But Wist, a co-sponsor of the more recent bipartisan House measure introduced last Friday, told The Independent this week he believes the part of the bill that deals with trying to remove arbitration from bylaws is premature and he instead wants to see how the the state Supreme Court decides that issue. That still leaves the question of whether to require HOAs to enter into mediation or arbitration before filing a lawsuit. That issue is unlikely to be resolved during this legislative session.

The big question for Democrats remains whether these reforms will be enough to spur affordable condo and other multi-family housing development in Colorado.

Colorado’s affordable housing crisis

Colorado is a fast-growing state where housing, particularly along the Front Range, is pricey and getting pricier. Stories about sticker shock in Denver, Boulder, and Fort Collins are the norm. Meanwhile, apartment rents are on the rise— if you can even find an affordable apartment where you want to live.

Look at the newspaper front pages across Colorado on a given week and there are stories about affordable housing issues from Aspen to Fort Collins and places in between.

In mid-February, residents of Steamboat Springs arrived at 3 a.m. for a chance to live in one of 48 affordable housing units they hope will open in the spring. Denver approved its first affordable housing fund in 2016. But it’s so bad service providers are handing out talking point guides that break the bad news to those hoping for affordable housing.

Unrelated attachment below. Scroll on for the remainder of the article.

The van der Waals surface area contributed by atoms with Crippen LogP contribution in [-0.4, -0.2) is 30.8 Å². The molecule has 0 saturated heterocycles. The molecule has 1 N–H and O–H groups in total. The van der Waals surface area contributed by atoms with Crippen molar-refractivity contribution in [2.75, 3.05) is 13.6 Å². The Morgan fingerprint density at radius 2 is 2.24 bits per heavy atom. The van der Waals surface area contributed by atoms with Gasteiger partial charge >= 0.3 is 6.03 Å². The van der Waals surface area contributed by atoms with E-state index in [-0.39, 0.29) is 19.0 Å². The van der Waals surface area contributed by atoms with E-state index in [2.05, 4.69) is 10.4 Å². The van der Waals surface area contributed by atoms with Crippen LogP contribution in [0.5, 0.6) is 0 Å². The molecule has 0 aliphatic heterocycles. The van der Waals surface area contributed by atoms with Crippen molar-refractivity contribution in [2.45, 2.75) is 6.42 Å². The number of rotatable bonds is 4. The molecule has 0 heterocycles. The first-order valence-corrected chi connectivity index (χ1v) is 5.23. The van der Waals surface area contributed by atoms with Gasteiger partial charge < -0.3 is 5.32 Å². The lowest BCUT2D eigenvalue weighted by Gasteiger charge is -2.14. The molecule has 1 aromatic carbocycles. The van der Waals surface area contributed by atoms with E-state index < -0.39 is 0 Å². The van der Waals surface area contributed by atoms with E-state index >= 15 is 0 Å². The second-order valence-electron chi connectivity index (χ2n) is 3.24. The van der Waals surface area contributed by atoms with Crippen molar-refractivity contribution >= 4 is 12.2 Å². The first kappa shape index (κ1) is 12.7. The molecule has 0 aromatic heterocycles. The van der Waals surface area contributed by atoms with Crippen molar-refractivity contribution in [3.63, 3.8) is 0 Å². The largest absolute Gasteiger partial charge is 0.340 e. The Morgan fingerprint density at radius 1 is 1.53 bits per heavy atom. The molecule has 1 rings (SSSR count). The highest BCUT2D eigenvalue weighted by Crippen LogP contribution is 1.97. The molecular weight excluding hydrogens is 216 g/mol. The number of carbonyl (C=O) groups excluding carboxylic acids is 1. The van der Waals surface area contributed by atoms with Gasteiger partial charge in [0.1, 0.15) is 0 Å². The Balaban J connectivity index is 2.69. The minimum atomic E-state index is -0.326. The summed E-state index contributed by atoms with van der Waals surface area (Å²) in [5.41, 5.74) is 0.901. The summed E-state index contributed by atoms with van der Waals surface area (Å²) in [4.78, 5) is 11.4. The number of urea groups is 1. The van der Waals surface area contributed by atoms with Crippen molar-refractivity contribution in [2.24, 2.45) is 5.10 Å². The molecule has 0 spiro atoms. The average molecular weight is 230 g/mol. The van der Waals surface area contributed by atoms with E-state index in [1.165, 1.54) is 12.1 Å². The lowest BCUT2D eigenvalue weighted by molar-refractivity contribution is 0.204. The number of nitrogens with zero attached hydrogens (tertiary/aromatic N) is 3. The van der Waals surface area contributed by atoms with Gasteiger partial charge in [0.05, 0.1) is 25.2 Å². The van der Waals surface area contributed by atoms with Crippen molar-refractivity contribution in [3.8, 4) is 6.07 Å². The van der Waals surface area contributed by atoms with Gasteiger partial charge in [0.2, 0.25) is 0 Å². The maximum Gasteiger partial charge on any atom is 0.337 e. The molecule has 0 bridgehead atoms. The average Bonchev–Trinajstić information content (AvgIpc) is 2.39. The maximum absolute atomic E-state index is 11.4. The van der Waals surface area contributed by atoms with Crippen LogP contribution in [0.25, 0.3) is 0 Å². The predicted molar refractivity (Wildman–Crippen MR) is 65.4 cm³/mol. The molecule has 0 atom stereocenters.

In order to keep good teachers, some school districts in Colorado are becoming developers and landlords. In Vail, there is even a movement afoot to create a tiny home village where teachers can afford to live.

At least one lawmaker isn’t waiting for a fix to the state’s construction defects laws: Republican Rep. Jim Wilson of Salida is sponsoring a bill this session that would use tax credits to build affordable housing for employees in rural communities who struggle to find somewhere close by to live.

According to a 2013 study by the Denver Regional Council of Governments, the great recession of 2009 led to a near-halt of construction of new homes in the Denver area. In the past five years, the market has begun to rebound, according to a Legislative Council report in 2015, although the vast majority of new construction has been for apartments, not owner-occupied condos.